Contact: Wendy Nather
Whisper Systems has announced that it has been acquired by Twitter (appropriately enough, the news was tweeted). Terms of the acquisition were not disclosed, but given Whisper’s emphasis on Google Android security, we expect that the deal was as much about the brains behind the technology as it was about the tools themselves. Whisper’s products include WhisperCore, a set of functions for data and network encryption as well as permissions management; WhisperMonitor, an Android-based firewall for mobile devices; Flashback, a cloud-based secure backup service for Android data; TextSecure, a facility for encrypting SMS messages on the fly; and RedPhone, an encryption function for voice that saw heavy use by activists during Egypt’s political uprising.
Twitter has inked 15 transactions, but this is the first one that focuses on security, and it’s in an area that appears to add real gravitas to the communications technology: it’s not just for ensuring that your Uncle Fred can’t accidentally get to your status updates. Mobile devices and protection against regimes make a solid combo, and they bolster Twitter’s use as a real-time reporting system. It’s not clear how many of the current products will remain viable under Twitter’s control, but the reasoning behind the choice of Whisper, as opposed to any number of other mobile device security startups, seems pretty clear.
But we find this deal even more interesting due to the fact that one of Whisper’s founders, security researcher Moxie Marlinspike, has also been making the conference rounds discussing a well-known problem: that of Internet-wide trust in domain name system (DNS) and SSL infrastructure. Certificate authorities that underpin transactions over the Internet have been increasingly attacked directly (with COMODO and DigiNotar being prime examples; the latter went bankrupt as a result of its breach), and DNS-based attacks are on the rise. Marlinspike not only points out the inherent design problems in the trust-based system, but also has proposed the most plausible solution: overhauling the structure into a new system he has dubbed Convergence. When you have access to an Internet security architect of Marlinspike’s caliber, you don’t let it go to waste. We’ll be watching for new developments on a possibly more fundamental level than just secure text messaging for Tweets.
Contact: Brenon Daly
With AT&T’s planned purchase of T-Mobile USA now looking increasingly unlikely to close, we may have to take an eraser to our deal totals for 2011 – a very big eraser. Like most other M&A databases, The 451 M&A KnowledgeBase tallies transactions by their date of announcement rather than close. (However, we do note when the transaction is officially complete in our deal records, where relevant.) And recent regulatory developments in AT&T’s proposed consolidation of T-Mobile, which was announced eight months ago, appear to indicate the $39bn pairing may not get consummated.
If that happens, the total M&A spending for 2011 will decline by a full 17%. The planned purchase, which is the largest telco transaction in a half-decade, is three times the size of the next-largest deal announced so far this year, Google’s $12.5bn proposed purchase of Motorola Mobility.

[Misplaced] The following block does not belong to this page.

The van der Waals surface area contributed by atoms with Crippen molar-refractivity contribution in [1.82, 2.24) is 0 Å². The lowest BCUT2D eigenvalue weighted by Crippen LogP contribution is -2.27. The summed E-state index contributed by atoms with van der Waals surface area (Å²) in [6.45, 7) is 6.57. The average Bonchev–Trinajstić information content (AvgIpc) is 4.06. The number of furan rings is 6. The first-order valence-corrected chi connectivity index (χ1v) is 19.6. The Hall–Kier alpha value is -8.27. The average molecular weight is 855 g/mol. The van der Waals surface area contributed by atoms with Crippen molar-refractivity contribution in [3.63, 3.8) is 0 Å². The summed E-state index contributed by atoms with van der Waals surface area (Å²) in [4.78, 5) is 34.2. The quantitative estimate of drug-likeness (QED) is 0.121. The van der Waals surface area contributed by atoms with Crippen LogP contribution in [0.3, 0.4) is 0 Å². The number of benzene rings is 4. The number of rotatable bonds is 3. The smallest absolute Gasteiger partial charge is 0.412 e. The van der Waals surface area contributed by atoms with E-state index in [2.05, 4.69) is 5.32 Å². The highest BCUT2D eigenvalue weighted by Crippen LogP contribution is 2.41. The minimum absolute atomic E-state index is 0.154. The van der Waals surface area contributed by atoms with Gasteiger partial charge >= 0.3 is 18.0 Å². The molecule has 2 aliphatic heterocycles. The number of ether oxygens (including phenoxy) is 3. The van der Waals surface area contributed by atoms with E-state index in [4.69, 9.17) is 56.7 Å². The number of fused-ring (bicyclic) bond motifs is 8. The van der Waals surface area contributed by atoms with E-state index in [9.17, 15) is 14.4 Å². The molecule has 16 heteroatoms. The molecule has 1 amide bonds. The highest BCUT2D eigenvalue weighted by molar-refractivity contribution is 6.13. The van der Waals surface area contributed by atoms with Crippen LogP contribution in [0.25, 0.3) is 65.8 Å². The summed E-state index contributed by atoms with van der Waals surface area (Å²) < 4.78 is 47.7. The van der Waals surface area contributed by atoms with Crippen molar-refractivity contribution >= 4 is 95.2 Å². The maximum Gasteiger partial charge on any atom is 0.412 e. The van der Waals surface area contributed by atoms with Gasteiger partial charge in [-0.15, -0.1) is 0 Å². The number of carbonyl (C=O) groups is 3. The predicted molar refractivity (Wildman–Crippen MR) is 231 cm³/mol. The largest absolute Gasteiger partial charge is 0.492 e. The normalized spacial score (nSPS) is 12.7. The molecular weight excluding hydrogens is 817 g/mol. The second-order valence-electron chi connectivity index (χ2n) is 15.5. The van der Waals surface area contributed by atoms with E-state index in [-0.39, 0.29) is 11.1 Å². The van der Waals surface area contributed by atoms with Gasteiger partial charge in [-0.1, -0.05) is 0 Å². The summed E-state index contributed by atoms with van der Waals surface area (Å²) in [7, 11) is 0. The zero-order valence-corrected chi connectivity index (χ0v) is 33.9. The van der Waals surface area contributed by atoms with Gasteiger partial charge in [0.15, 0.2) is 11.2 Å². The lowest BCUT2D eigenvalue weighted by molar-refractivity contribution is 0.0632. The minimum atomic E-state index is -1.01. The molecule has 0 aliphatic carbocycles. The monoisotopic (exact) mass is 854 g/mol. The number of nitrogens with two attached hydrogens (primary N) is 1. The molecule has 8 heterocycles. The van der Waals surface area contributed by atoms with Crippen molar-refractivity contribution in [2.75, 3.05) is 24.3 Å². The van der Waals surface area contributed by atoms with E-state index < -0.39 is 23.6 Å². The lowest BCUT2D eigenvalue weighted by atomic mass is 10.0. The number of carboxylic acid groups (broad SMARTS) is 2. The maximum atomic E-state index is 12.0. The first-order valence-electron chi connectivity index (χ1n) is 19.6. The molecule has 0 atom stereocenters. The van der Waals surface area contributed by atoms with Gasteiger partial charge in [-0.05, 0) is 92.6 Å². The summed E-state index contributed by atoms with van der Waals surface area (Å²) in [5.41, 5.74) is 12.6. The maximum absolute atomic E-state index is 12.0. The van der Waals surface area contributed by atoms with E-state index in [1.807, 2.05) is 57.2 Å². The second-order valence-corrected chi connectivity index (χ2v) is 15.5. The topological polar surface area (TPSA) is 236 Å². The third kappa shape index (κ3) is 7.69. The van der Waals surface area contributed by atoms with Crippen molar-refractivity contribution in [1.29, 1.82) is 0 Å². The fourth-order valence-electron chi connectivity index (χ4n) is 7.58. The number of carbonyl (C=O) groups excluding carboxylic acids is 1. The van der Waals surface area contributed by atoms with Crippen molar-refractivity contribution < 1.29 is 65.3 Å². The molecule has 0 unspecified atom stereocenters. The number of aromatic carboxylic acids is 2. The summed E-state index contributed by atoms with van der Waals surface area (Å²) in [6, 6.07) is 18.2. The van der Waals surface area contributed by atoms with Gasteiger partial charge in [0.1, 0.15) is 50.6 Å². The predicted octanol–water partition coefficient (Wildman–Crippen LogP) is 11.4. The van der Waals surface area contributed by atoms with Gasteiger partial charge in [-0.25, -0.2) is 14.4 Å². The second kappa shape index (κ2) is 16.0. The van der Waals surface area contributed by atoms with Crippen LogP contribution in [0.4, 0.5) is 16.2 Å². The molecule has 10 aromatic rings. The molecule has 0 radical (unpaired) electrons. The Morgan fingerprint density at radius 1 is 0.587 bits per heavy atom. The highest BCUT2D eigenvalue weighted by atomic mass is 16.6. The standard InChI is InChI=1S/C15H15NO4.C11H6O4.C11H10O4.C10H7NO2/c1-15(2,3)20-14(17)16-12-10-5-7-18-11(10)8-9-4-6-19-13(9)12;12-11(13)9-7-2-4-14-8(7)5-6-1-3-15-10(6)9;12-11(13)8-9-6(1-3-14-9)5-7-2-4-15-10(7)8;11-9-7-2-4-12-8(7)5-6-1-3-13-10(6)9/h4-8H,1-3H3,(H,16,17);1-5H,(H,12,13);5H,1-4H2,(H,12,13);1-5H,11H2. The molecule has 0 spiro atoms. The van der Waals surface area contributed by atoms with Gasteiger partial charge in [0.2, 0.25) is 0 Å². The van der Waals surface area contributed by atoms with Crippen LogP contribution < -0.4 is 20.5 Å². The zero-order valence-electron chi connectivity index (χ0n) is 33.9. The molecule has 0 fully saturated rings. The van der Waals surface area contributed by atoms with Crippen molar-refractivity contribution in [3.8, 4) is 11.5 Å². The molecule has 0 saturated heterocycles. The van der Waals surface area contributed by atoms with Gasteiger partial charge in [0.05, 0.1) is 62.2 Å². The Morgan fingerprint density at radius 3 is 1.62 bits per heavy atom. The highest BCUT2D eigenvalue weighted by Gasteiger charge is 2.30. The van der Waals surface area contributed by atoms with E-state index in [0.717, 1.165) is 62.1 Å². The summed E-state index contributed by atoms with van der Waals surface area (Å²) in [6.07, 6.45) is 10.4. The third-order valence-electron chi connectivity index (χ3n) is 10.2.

Another way to look at it: AT&T’s $39bn cash-and-stock purchase of T-Mobile roughly equals the average monthly M&A spending around the globe for two full months so far this year. Without the big telco deal, the total value of all 2011 transactions is likely to come in just slightly below the $226bn we recorded in 2004. If that’s where spending does indeed land this year, it would represent an uptick of about 28% compared to 2010 full-year total of $172bn.
Contact: Brenon Daly
Best Buy continues to buy outside the box. The consumer electronics giant, which has more than 1,000 big-box stores, announced a pair of deals Monday that add to its emerging businesses that have been responsible for most of the company’s recent growth. In the larger of its purchases, Best Buy will pay $1.3bn to pick up full ownership of its US and Canadian mobile phone business, which had been run as a joint venture with British retailer Carphone Warehouse Group. Additionally, Best Buy will pay $167m for mindSHIFT Technologies, a managed service provider that has about 5,400 small business customers.
The transactions continue a revamp of Best Buy, which started out life as an audio equipment store in 1966. More recently, it has made several acquisitions to expand beyond its historic business. For instance, it bought Geek Squad in 2002 to provide helpdesk support for customers. Service revenue, which has been bolstered by Geek Squad, currently accounts for 7% of the roughly $50bn in sales Best Buy will record this year, and it’s one of the few business lines that has actually increased same-store sales so far this year.
While the Geek Squad pickup has paid off for Best Buy, others have been disappointments. The retailer paid almost $700m for mall-based CD retailer Musicland in 2001, just as the business got ambushed by online music. More recently, it spent $97m in a puzzling purchase of Speakeasy, an Internet service provider. And then there’s the $121m acquisition in September 2008 of Napster. While some of those M&A missteps may have hurt Best Buy, they’ve been nothing like the stumble by its main rival, Circuit City. The company, which pioneered the electronic superstore model, got liquidated in 2009.
Contact: Brenon Daly